If you lived in or around MoCo in the 80s and early 90s, you probably remember Kim's Karate. If I remember correctly, their slogan was "Have fun with the martial arts!"
Here's a commercial from 1987:
Some referred to Kim's Karate as "McDojos" since they kind of popped up everywhere in this 15 year span and promoted people to black belts quite a bit faster than most martial arts training centers.
I had a family friend that was a few years older than me that was actually teaching classes to younger kids when he was just 14 years old (I believe he trained with Kim's Karate for over 2 years before he started teaching classes). He was the reason I signed up for Karate when I was about 9 or 10 years old.
I remember my mom had to sign a contract that was nearly impossible to get out of when I quit three months later. After speaking with her about it a couple days ago, she told me that she signed me up for a year at over $100 a month (this was back in the early 90s, so it was quite pricey at the time). She told me she cancelled the credit card in order to get out of the contract because Kim's Karate wouldn't let her out of it even if she agreed to pay for an extra month after I stopped attending. Ultimately, she did sign the contract, but it was 10 year old me's fault...so I feel like they probably should have let her out.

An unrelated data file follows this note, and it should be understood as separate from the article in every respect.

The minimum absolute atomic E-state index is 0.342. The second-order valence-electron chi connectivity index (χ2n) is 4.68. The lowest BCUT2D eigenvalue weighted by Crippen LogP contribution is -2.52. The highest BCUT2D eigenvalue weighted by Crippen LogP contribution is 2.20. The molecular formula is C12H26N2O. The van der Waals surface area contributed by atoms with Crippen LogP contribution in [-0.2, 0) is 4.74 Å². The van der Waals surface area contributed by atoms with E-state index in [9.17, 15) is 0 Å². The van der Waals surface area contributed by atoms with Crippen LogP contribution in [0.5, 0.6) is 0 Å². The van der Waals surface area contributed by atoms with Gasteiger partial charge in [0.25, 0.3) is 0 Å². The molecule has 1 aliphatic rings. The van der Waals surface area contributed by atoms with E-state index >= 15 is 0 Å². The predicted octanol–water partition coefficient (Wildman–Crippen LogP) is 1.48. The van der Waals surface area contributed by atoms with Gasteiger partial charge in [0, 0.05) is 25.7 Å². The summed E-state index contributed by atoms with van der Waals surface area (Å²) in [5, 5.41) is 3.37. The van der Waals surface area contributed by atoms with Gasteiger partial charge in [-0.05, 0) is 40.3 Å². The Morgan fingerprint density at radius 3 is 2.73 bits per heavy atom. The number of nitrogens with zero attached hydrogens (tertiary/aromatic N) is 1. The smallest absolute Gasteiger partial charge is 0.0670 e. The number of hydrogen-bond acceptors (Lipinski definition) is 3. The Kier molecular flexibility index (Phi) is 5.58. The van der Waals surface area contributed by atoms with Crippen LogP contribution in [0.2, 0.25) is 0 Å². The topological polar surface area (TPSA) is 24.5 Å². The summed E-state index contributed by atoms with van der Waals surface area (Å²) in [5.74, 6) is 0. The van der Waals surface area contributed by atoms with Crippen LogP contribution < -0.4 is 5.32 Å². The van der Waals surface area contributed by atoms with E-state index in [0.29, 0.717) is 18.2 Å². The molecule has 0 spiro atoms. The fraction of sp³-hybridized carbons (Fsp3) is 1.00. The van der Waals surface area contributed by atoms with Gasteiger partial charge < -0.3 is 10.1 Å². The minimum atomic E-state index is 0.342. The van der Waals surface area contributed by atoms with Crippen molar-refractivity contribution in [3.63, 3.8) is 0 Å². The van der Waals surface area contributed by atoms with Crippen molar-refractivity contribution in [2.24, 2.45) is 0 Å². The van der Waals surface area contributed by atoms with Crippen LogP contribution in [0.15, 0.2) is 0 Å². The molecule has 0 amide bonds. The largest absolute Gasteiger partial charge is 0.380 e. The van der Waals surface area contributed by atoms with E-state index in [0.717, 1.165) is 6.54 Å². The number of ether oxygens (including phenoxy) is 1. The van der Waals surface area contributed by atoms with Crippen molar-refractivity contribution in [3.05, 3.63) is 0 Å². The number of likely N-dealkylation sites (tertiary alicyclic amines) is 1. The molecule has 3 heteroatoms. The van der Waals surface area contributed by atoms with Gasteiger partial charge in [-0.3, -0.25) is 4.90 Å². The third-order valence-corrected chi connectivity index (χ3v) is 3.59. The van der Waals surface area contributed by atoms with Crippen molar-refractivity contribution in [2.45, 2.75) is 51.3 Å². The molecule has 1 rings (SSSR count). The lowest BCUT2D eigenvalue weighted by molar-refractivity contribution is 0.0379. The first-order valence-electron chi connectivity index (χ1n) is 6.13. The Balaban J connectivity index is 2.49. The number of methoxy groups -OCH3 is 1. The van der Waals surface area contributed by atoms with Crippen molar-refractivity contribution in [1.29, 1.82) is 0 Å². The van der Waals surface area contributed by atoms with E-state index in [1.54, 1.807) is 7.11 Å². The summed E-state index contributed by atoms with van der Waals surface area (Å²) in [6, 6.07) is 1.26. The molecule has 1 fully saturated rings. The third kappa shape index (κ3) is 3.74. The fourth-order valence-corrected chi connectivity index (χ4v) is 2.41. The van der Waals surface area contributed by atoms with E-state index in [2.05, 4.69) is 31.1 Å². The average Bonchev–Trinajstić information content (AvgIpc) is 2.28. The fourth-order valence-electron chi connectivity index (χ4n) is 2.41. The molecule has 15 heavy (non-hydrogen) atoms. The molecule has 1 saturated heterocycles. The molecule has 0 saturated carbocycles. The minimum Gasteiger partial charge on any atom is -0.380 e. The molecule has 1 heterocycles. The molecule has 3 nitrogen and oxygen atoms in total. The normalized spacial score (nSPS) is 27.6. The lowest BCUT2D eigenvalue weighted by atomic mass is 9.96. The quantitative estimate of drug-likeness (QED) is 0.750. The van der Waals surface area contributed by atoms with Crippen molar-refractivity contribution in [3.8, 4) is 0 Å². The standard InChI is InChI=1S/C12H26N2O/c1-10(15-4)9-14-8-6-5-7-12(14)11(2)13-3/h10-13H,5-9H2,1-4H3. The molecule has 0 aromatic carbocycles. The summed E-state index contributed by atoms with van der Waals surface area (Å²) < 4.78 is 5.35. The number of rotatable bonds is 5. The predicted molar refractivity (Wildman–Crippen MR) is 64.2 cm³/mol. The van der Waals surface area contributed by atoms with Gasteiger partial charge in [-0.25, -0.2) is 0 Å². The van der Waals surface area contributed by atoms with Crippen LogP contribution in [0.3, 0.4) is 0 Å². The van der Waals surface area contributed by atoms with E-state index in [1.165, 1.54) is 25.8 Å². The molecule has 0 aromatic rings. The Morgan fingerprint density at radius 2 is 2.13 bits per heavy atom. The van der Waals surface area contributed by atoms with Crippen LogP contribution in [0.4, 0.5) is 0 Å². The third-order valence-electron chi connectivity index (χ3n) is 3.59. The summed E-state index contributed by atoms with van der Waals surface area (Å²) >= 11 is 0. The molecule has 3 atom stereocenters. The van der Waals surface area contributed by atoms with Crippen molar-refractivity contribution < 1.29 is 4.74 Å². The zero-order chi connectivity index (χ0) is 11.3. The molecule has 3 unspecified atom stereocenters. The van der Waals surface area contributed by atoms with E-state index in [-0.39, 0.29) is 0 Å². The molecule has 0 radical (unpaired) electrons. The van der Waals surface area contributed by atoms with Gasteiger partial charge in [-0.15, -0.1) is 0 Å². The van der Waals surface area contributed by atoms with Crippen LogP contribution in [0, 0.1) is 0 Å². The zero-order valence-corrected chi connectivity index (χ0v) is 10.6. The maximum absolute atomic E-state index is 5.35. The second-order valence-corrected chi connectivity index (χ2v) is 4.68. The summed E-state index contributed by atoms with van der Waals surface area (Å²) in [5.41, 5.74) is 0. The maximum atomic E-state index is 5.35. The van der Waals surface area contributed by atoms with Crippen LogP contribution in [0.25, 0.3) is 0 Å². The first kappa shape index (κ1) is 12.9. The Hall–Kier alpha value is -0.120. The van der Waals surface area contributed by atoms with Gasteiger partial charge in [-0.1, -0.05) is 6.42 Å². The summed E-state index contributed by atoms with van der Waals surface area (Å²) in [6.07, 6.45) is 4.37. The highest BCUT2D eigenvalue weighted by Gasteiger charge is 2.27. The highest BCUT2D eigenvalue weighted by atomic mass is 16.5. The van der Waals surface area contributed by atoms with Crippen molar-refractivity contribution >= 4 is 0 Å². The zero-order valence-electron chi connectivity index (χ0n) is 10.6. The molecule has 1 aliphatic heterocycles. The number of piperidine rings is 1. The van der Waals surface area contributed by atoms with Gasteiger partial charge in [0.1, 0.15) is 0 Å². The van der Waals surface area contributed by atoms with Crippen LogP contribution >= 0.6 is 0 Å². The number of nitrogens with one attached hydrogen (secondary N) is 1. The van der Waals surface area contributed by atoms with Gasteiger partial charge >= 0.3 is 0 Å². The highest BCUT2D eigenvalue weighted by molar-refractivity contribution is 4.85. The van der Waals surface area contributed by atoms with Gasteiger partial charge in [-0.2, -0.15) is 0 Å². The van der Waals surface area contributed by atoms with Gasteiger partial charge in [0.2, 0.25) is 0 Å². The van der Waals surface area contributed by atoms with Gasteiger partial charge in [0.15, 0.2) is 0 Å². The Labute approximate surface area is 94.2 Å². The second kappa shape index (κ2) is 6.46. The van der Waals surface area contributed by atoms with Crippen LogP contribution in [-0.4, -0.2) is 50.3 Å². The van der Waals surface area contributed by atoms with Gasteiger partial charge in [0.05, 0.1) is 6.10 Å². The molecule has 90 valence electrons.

With that said, my memories of Kim's Karate aren't bad. I earned a yellow belt (you started off without a belt, go to white, and then yellow was next). I went from barely being able to do a couple push ups, to being able to do 25 in just a few months. The sensei's swung this bamboo stick under the classes legs as they held a kick at a certain height...if your foot came too low when the bamboo stick was around you, your foot got whacked. It didn't really hurt, but I doubt that would fly nowadays. Sparring was fun as well, because we didn't make any contact. I was able to spar with older or younger kids without worrying about getting beat up or hurting them. I've read that the no-contact sparring became a problem for Kim's Karate students at actual competitions, where sparring was full-contact.
At the end of the day it was a fun experience, but some poor business practices led to the demise of the Karate franchise that swept the DMV in the 80s and 90s. I think a few may still be around, but I don't know if they're still affiliated with the original company.
Here's another photo that may help jog your memory.